Okay. I never pass up the opportunity to mention Ross, come, Nazo, <laugh> an opportunity <laugh>, because it's just too far. I love how you do it too. You like really give it and face. Yeah. Oh, and you know, I don't speak Russian, but part of this makes me wish I did because it sounds like some of it is fun. Anyway, an opportunity presented itself when Ross Cub Naor added the popular music streaming platform, SoundCloud to Russia's nationwide internet block list. And Leo, I have a link here in the story here at the bottom of page three, the show notes. It's worth clicking that link just to glaze over. As I said, I've, I've got the URL to Ross Cuban ZOS block list page. And thank goodness for the web's Western heritage, since at least the URL uses the Latin alphabet, I'm unable to make heads nor tails of anything on that block list page following the url.
Leo Laporte / Steve Gibson (00:28:09):
At least the numbers are Roman and the capture <laugh> you think I my capture, the one I got was, I don't think I could have entered it properly. Oh, okay. Well your yours is, you need to put some bicycles in there. Something That's right. Give me, gimme some stop. What do I do? You know, this is where Google Translate would be handy. All right. I'll figure it out. Anyway, I just, I just wanted to, to see that the Russian is a weird language. So, and I don't know why Ross k Naor is, you know, I guess maybe that's the English translation. Yes, Thank you. So the presumption is that the blockage was the result of SoundClouds hosting of podcasts, which we're discussing Russia's invasion of Ukraine. Of course, you can't have any of that in a repressive totalitarian regime. So no more SoundCloud, you know, add yourself to the lineup, we'll translate to the rescue.
Leo Laporte / Steve Gibson (00:29:07):
Ah, yo universal service. It says, Yeah. So now I, I can, now I can now they've unlocked it. Have I unlocked it? Let's unlock it. I wonder why specify the domain? Why do you think there's a capture on their I don't want you to use robots, right? You, yeah, I can obtain the measures taken to restrict access to sites. So what was, what was the site that they inadvertently sound soundcloud.com, I assume it's dot com soundcloud.com. Yes, It is forbidden. You are forbidden. Oh, says, no, no, no, no. You may not ever look at this secret. Well, it's gonna happen. What happens if you put noodles.com in? Is that forbidden too? I think it's, it's more has, I don't know what it has to do with Maybe you click the button and it just says forbidden. Oh, you gotta do another capture. Yeah.
Leo Laporte / Steve Gibson (00:30:00):
I think for everyone, noodles.com <laugh>. Yeah. Okay. And now I have to fill in capture 5 3 7 8, 6 3. Very secret. Okay. <laugh>, Forbidden <laugh>. Ah, well, there you go. Noodles.Com is forbidden Noodles. Not you, you cannot have any noodles in Russia. Oh, he's forbidden. Oh, <laugh> Ross come down are forbidden. Okay. So Exchange server, once again under attack, a Vietnamese group named g G TSC discovered an active in the Wild Exchange server zero day. And let me just preface all of this by the, by saying this is very bad. I mean, this is the <laugh>, the, Okay. Here's what they said at the beginning of August, 2022, while doing security monitoring and incident response services, G TSC soc, that's their Security Operations center team, discovered that a critical infrastructure was being attacked specifically to their Microsoft Exchange application. During the investigation, BTS c Blue team experts determining that the attack utilized.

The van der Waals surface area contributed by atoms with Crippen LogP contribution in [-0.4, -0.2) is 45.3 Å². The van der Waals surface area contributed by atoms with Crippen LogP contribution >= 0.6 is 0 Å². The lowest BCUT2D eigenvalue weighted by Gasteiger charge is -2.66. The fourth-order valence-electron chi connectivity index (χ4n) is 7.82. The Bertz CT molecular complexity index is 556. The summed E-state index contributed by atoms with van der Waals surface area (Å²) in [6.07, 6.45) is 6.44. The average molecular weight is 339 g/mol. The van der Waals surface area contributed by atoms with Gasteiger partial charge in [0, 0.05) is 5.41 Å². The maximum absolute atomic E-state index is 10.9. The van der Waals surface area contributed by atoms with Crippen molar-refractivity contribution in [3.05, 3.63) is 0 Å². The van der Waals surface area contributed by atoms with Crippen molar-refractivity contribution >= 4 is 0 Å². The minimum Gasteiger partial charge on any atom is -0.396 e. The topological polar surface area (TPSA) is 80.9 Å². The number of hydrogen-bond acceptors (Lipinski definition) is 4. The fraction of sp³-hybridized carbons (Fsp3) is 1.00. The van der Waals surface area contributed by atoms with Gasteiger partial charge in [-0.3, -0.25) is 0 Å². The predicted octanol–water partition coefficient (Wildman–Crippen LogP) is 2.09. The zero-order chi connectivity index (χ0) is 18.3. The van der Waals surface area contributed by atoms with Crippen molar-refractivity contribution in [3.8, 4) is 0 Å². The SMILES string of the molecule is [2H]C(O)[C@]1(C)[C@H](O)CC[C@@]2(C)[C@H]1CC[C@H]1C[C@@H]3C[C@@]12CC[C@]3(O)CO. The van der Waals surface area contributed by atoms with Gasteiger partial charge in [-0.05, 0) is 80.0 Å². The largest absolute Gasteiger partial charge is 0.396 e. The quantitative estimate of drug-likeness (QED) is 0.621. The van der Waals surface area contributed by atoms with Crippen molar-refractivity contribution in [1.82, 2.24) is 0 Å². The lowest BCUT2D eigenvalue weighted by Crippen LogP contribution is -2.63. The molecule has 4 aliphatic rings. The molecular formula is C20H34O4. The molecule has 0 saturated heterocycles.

Leo Laporte / Steve Gibson (00:31:23):
And, you know, this is a translation from Vietnamese, so bear with, but it's pretty good determining that the attack utilized an unpublished exchange server vulnerability, I e as zero day vulnerability immediately came up with a temporary containment plan. At the same time, red team experts started researching and debugging exchange Decom compiled code to find the vulnerability and exploit code. Thanks to experience finding the previous one day exchange exploit, the red team has a great understanding of exchanges, code flows, and processing mechanisms. Therefore, research time was reduced and the vulnerability was uncovered quickly. The vulnerability turns out to be so critical that it allows the attacker to do a remote code execution on the compromised system. G TSC submitted the vulnerability to the Zero Day initiative, you know, Zdi right away to work with Microsoft so that a patch could be prepared as soon as possible.
Leo Laporte / Steve Gibson (00:32:34):
Zdi verified and acknowledged two bugs whose CVSs scores are 8.8 and 6.3 respectively, again, the beginning of August, 2022. We are now two months downstream, right? August of September we're in October. This has not actually been fixed yet since this was reported. G TSC said that they've encountered other customers who they're also charged with monitoring whose infrastructures they're keeping an eye on, also experiencing a similar trouble. And after careful testing, they confirmed that those other systems were being attacked using the same zero day vulnerability to help the Exchange Server community temporarily stop the attack until an official patch is available from Microsoft. They published their coverage of their findings while responsibly excluding the information needed to recreate the attack. The exploits caused cause Exchange Server to download a malicious dl whose code is then injected into the always present and busy service host dot XE process in Windows.
Leo Laporte / Steve Gibson (00:33:54):